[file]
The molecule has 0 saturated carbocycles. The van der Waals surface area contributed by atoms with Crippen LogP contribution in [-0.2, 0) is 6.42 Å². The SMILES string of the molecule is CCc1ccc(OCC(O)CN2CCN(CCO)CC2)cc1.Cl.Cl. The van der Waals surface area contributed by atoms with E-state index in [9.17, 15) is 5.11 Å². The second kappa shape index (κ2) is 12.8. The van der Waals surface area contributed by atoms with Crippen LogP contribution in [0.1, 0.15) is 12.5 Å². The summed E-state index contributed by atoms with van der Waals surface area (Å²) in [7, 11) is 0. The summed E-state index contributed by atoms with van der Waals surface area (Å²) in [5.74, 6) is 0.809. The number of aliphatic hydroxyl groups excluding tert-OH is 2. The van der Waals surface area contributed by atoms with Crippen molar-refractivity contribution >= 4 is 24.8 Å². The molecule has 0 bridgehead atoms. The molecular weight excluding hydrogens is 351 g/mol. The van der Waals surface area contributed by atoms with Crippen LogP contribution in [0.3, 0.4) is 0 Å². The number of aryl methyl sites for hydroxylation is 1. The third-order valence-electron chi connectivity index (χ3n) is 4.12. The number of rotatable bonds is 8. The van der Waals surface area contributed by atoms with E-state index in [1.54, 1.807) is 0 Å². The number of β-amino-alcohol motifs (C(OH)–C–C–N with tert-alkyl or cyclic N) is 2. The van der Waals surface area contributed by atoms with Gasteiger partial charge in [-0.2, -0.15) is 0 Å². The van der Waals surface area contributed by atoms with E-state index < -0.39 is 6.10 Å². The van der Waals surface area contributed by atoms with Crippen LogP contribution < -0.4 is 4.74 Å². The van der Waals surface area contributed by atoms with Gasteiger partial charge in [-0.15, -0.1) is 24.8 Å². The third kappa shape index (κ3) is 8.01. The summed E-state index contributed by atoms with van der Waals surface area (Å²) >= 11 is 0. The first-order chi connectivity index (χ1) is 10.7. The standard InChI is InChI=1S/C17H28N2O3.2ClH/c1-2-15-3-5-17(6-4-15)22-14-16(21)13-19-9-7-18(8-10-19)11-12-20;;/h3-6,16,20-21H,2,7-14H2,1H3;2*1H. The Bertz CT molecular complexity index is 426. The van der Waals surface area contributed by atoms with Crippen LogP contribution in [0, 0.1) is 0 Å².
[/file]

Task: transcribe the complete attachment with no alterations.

The molecule has 0 saturated carbocycles. The van der Waals surface area contributed by atoms with Crippen LogP contribution in [-0.2, 0) is 6.42 Å². The SMILES string of the molecule is CCc1ccc(OCC(O)CN2CCN(CCO)CC2)cc1.Cl.Cl. The van der Waals surface area contributed by atoms with E-state index in [9.17, 15) is 5.11 Å². The second kappa shape index (κ2) is 12.8. The van der Waals surface area contributed by atoms with Crippen LogP contribution in [0.1, 0.15) is 12.5 Å². The summed E-state index contributed by atoms with van der Waals surface area (Å²) in [7, 11) is 0. The summed E-state index contributed by atoms with van der Waals surface area (Å²) in [5.74, 6) is 0.809. The number of aliphatic hydroxyl groups excluding tert-OH is 2. The van der Waals surface area contributed by atoms with Crippen molar-refractivity contribution >= 4 is 24.8 Å². The molecule has 0 bridgehead atoms. The molecular weight excluding hydrogens is 351 g/mol. The van der Waals surface area contributed by atoms with Crippen LogP contribution in [0.3, 0.4) is 0 Å². The number of aryl methyl sites for hydroxylation is 1. The third-order valence-electron chi connectivity index (χ3n) is 4.12. The number of rotatable bonds is 8. The van der Waals surface area contributed by atoms with E-state index in [1.54, 1.807) is 0 Å². The number of β-amino-alcohol motifs (C(OH)–C–C–N with tert-alkyl or cyclic N) is 2. The van der Waals surface area contributed by atoms with Gasteiger partial charge in [-0.2, -0.15) is 0 Å². The van der Waals surface area contributed by atoms with E-state index < -0.39 is 6.10 Å². The van der Waals surface area contributed by atoms with Crippen LogP contribution < -0.4 is 4.74 Å². The van der Waals surface area contributed by atoms with Gasteiger partial charge in [-0.15, -0.1) is 24.8 Å². The third kappa shape index (κ3) is 8.01. The summed E-state index contributed by atoms with van der Waals surface area (Å²) >= 11 is 0. The first-order chi connectivity index (χ1) is 10.7. The standard InChI is InChI=1S/C17H28N2O3.2ClH/c1-2-15-3-5-17(6-4-15)22-14-16(21)13-19-9-7-18(8-10-19)11-12-20;;/h3-6,16,20-21H,2,7-14H2,1H3;2*1H. The Bertz CT molecular complexity index is 426. The van der Waals surface area contributed by atoms with Crippen LogP contribution in [0, 0.1) is 0 Å².